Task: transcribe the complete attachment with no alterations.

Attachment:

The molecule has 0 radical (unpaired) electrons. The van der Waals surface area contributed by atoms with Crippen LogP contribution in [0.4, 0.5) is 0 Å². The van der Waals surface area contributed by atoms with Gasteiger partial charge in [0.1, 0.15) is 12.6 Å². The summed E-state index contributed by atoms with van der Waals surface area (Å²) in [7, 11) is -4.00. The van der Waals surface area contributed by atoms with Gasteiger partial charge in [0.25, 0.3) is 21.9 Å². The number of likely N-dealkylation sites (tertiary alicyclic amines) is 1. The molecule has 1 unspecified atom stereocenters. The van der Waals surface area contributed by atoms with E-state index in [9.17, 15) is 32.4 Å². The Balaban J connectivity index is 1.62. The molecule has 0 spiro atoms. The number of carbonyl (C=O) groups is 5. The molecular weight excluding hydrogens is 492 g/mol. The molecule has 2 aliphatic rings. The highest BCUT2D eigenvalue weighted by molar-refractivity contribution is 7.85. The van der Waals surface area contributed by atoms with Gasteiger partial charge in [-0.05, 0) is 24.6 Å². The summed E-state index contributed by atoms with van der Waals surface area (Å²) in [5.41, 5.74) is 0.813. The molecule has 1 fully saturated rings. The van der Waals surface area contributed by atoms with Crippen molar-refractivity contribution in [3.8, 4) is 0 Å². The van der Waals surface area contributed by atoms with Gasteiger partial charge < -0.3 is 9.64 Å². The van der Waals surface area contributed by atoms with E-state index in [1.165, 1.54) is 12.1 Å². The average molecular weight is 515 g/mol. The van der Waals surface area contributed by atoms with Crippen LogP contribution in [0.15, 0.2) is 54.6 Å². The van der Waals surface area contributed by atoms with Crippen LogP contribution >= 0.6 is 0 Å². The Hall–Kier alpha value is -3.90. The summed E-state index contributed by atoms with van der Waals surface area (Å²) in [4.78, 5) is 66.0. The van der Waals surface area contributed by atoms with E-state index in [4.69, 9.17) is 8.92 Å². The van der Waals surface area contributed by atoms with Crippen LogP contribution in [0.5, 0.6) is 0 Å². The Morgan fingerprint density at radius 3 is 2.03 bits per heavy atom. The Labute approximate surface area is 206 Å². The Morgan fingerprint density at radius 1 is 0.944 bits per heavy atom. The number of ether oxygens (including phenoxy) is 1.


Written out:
The molecule has 0 radical (unpaired) electrons. The van der Waals surface area contributed by atoms with Crippen LogP contribution in [0.4, 0.5) is 0 Å². The van der Waals surface area contributed by atoms with Gasteiger partial charge in [0.1, 0.15) is 12.6 Å². The summed E-state index contributed by atoms with van der Waals surface area (Å²) in [7, 11) is -4.00. The van der Waals surface area contributed by atoms with Gasteiger partial charge in [0.25, 0.3) is 21.9 Å². The number of likely N-dealkylation sites (tertiary alicyclic amines) is 1. The molecule has 1 unspecified atom stereocenters. The van der Waals surface area contributed by atoms with E-state index in [9.17, 15) is 32.4 Å². The Balaban J connectivity index is 1.62. The molecule has 0 spiro atoms. The number of carbonyl (C=O) groups is 5. The molecular weight excluding hydrogens is 492 g/mol. The molecule has 2 aliphatic rings. The highest BCUT2D eigenvalue weighted by molar-refractivity contribution is 7.85. The van der Waals surface area contributed by atoms with Gasteiger partial charge in [-0.05, 0) is 24.6 Å². The summed E-state index contributed by atoms with van der Waals surface area (Å²) in [5.41, 5.74) is 0.813. The molecule has 1 fully saturated rings. The van der Waals surface area contributed by atoms with Crippen molar-refractivity contribution in [3.8, 4) is 0 Å². The van der Waals surface area contributed by atoms with Gasteiger partial charge < -0.3 is 9.64 Å². The van der Waals surface area contributed by atoms with E-state index in [1.165, 1.54) is 12.1 Å². The average molecular weight is 515 g/mol. The van der Waals surface area contributed by atoms with Crippen LogP contribution in [0.15, 0.2) is 54.6 Å². The van der Waals surface area contributed by atoms with Crippen LogP contribution >= 0.6 is 0 Å². The Hall–Kier alpha value is -3.90. The summed E-state index contributed by atoms with van der Waals surface area (Å²) in [4.78, 5) is 66.0. The van der Waals surface area contributed by atoms with E-state index in [4.69, 9.17) is 8.92 Å². The van der Waals surface area contributed by atoms with Crippen LogP contribution in [0.5, 0.6) is 0 Å². The Morgan fingerprint density at radius 3 is 2.03 bits per heavy atom. The Labute approximate surface area is 206 Å². The Morgan fingerprint density at radius 1 is 0.944 bits per heavy atom. The number of ether oxygens (including phenoxy) is 1.